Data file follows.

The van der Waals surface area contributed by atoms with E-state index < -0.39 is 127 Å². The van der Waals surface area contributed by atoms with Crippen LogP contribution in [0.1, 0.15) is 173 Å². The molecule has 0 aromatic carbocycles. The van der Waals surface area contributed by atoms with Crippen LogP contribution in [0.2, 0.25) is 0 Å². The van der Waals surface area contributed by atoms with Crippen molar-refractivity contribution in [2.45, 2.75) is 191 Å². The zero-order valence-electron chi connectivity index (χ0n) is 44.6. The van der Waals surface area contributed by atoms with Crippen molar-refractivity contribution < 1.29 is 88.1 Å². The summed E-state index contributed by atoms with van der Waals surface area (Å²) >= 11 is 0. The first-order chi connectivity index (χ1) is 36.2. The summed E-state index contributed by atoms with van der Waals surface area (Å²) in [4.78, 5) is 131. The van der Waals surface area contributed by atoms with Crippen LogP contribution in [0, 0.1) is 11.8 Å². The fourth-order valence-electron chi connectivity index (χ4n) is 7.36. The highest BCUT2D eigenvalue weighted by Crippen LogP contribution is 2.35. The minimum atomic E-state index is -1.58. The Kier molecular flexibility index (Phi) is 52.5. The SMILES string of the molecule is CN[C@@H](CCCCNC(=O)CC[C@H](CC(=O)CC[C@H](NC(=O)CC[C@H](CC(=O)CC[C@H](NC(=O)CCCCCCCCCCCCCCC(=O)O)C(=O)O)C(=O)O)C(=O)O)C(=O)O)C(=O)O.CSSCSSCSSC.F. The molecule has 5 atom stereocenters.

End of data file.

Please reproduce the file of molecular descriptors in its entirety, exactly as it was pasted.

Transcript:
The van der Waals surface area contributed by atoms with E-state index < -0.39 is 127 Å². The van der Waals surface area contributed by atoms with Crippen LogP contribution in [0.1, 0.15) is 173 Å². The molecule has 0 aromatic carbocycles. The van der Waals surface area contributed by atoms with Crippen LogP contribution in [0.2, 0.25) is 0 Å². The van der Waals surface area contributed by atoms with Crippen molar-refractivity contribution in [2.45, 2.75) is 191 Å². The zero-order valence-electron chi connectivity index (χ0n) is 44.6. The van der Waals surface area contributed by atoms with Crippen molar-refractivity contribution < 1.29 is 88.1 Å². The summed E-state index contributed by atoms with van der Waals surface area (Å²) >= 11 is 0. The first-order chi connectivity index (χ1) is 36.2. The summed E-state index contributed by atoms with van der Waals surface area (Å²) in [4.78, 5) is 131. The van der Waals surface area contributed by atoms with Crippen LogP contribution in [0, 0.1) is 11.8 Å². The fourth-order valence-electron chi connectivity index (χ4n) is 7.36. The highest BCUT2D eigenvalue weighted by Crippen LogP contribution is 2.35. The minimum atomic E-state index is -1.58. The Kier molecular flexibility index (Phi) is 52.5. The SMILES string of the molecule is CN[C@@H](CCCCNC(=O)CC[C@H](CC(=O)CC[C@H](NC(=O)CC[C@H](CC(=O)CC[C@H](NC(=O)CCCCCCCCCCCCCCC(=O)O)C(=O)O)C(=O)O)C(=O)O)C(=O)O)C(=O)O.CSSCSSCSSC.F. The molecule has 5 atom stereocenters.